Monday, October 10, 2016

The Life and Faith of George Washington Carver


How far you go in life depends on your being tender with the young, compassionate with the aged, sympathetic with the striving and tolerant of the weak and strong. Because someday in your life you will have been all of these.--George Washington Carver



Prepared by Ethan Williams
Grade 7

George Washington Carver was born into slavery and yet he became one of America’s leading scientists and inventors.

He was born in Diamond, Missouri, around 1864. The exact year and date of his birth are unknown. A week after his birth, George was kidnapped, along with his mother and sister, from the Moses Carver farm by raiders from Arkansas. The three were sold in Kentucky. Only the infant George was located by and returned to Missouri.

Carver became one of the most prominent scientists of his time, as well as a teacher at the Tuskegee Institute. He found over 300 uses of the peanut, including dyes, shampoo, shoe polish, plastics and gasoline. In 1920, Carver delivered a speech before the Peanut Growers Association, attesting to the wide potential of peanuts. The following year, he testified before Congress in support of a tariff on imported peanuts. With the help of Carver's testimony, Congress passed the tariff in 1922.

Carver became a recognized authority on cotton, the peanut, and the sweet potato. His name appears in "Who's Who in America," and he was accorded a membership in the Royal Society of London.


Education

Carver applied for admission to a Presbyterian college in Highland, Kansas. One day he received a letter announcing his acceptance to Highland College. That fall he eagerly arrived on campus, but the dean said, "You didn't tell us you were a Negro. Highland College does not take Negroes." Instead of attending classes, he staked a land claim and conducted biological experiments. He also compiled a geological collection.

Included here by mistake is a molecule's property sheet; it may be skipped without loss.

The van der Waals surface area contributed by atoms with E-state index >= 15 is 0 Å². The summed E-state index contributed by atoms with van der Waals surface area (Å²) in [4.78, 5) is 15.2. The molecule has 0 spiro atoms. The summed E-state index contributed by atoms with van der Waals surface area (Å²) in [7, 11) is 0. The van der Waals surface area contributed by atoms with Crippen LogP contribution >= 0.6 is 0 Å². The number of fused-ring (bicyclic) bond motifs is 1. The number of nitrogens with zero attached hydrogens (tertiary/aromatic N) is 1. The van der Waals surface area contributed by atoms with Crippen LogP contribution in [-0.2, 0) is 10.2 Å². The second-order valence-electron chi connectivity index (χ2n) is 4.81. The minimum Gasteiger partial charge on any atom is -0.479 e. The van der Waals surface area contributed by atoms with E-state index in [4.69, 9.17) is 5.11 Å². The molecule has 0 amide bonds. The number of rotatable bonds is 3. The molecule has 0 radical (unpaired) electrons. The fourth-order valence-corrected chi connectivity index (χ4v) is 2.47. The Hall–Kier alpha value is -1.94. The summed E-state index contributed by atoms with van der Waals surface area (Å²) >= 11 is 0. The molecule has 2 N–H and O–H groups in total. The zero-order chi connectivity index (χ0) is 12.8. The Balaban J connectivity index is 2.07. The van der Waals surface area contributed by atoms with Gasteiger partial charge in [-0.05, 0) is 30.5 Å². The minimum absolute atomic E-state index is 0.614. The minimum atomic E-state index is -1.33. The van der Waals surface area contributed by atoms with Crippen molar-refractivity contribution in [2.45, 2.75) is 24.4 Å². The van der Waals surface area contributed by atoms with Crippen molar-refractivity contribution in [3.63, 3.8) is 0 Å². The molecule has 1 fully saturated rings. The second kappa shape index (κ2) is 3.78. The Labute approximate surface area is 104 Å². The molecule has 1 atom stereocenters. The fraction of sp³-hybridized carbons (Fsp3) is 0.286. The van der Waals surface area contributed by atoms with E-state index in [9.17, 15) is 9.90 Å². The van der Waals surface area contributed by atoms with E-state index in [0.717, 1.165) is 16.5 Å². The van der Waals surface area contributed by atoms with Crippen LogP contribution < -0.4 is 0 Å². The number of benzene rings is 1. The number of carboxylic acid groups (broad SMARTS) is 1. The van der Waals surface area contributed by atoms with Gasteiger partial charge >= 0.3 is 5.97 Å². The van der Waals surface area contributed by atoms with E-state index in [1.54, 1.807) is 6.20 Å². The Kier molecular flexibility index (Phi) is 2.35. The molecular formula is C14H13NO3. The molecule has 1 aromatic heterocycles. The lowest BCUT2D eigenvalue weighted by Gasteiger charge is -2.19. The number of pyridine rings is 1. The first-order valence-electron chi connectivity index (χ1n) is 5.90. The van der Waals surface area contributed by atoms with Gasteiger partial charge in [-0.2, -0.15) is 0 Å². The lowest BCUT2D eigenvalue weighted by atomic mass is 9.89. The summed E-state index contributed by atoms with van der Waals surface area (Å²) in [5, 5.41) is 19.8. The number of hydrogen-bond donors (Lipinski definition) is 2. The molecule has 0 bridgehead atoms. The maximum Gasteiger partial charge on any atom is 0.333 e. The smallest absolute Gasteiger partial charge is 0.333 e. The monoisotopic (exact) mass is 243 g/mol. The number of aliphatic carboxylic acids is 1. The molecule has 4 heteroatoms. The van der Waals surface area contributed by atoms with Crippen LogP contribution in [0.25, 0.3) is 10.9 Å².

Carver was equally interested in the arts. In 1890, he began studying art and music at Simpson College in Iowa. He developed into a skilled painter and his sketches of botanical samples were so outstanding that one of his teachers urged Carver to enroll in the botany program at the Iowa State Agricultural College.

At age 30, Carver graduated from Iowa State with the degree of Bachelor of Science in Agriculture in 1894. He was put in charge of the college greenhouse and the bacterial laboratory work in systematic botany. During this time, he worked toward a Master of Science degree, which was awarded in 1896.

Around this time Carver made the acquaintance of Booker T. Washington, the Head of the African-American Tuskegee Institute in Alabama. Recognizing Carver’s brilliance, Washington hired Carver to run Tuskegee’s agricultural department in 1896.

Carver taught at the Tuskegee Institute for 47 years. His work at Tuskegee included groundbreaking research on plant biology that brought him to national prominence. Many of his early experiments focused on the development of new uses for crops such as peanuts, sweet potatoes, soybeans and pecans.

In 1928, Carver was awarded an honorary doctorate from Simpson College in Indianola, Iowa.


The Years at Tuskegee

While at Tuskegee, Dr. Carver taught Sunday classes. This started in 1906 when a number of students asked him to teach them the Bible on Sundays. In a grand narrative style, he taught by impersonating Bible characters. The story is told that he astonished his class when recounting the story of how God fed the Israelites in the wilderness. He produced a handful of “manna” that he had collected in the woods near Tuskegee.